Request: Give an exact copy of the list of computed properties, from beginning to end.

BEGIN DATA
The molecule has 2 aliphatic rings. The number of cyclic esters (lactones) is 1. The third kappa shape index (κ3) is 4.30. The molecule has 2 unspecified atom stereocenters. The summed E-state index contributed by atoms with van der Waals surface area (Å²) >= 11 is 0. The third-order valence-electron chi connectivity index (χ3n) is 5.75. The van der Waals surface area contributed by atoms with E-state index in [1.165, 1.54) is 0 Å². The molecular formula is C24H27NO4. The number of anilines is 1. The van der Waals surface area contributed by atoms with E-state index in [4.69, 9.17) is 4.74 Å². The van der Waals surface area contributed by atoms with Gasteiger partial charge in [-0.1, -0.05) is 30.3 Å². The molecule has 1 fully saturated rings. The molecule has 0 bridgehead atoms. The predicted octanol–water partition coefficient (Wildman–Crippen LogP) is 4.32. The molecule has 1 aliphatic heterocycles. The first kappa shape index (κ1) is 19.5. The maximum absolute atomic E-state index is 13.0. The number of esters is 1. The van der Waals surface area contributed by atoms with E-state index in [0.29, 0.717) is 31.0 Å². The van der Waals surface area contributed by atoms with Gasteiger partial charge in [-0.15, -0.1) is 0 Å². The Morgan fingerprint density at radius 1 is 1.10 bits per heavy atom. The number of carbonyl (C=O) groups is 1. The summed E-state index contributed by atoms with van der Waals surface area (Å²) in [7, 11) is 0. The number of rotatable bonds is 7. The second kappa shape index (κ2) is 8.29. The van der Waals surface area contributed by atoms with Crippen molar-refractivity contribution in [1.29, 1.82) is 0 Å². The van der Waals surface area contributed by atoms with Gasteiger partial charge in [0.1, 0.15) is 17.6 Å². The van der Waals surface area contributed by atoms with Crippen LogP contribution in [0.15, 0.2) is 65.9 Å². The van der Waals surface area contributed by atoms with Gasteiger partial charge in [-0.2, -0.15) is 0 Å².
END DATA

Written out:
The molecule has 2 aliphatic rings. The number of cyclic esters (lactones) is 1. The third kappa shape index (κ3) is 4.30. The molecule has 2 unspecified atom stereocenters. The summed E-state index contributed by atoms with van der Waals surface area (Å²) >= 11 is 0. The third-order valence-electron chi connectivity index (χ3n) is 5.75. The van der Waals surface area contributed by atoms with E-state index in [1.165, 1.54) is 0 Å². The molecular formula is C24H27NO4. The number of anilines is 1. The van der Waals surface area contributed by atoms with E-state index in [4.69, 9.17) is 4.74 Å². The van der Waals surface area contributed by atoms with Gasteiger partial charge in [-0.1, -0.05) is 30.3 Å². The molecule has 1 fully saturated rings. The molecule has 0 bridgehead atoms. The predicted octanol–water partition coefficient (Wildman–Crippen LogP) is 4.32. The molecule has 1 aliphatic heterocycles. The first kappa shape index (κ1) is 19.5. The maximum absolute atomic E-state index is 13.0. The number of esters is 1. The van der Waals surface area contributed by atoms with E-state index in [0.29, 0.717) is 31.0 Å². The van der Waals surface area contributed by atoms with Gasteiger partial charge in [-0.15, -0.1) is 0 Å². The Morgan fingerprint density at radius 1 is 1.10 bits per heavy atom. The number of carbonyl (C=O) groups is 1. The summed E-state index contributed by atoms with van der Waals surface area (Å²) in [7, 11) is 0. The number of rotatable bonds is 7. The second kappa shape index (κ2) is 8.29. The van der Waals surface area contributed by atoms with Crippen molar-refractivity contribution in [1.29, 1.82) is 0 Å². The van der Waals surface area contributed by atoms with Gasteiger partial charge in [0.1, 0.15) is 17.6 Å². The van der Waals surface area contributed by atoms with Crippen LogP contribution in [0.15, 0.2) is 65.9 Å². The van der Waals surface area contributed by atoms with Gasteiger partial charge in [-0.2, -0.15) is 0 Å².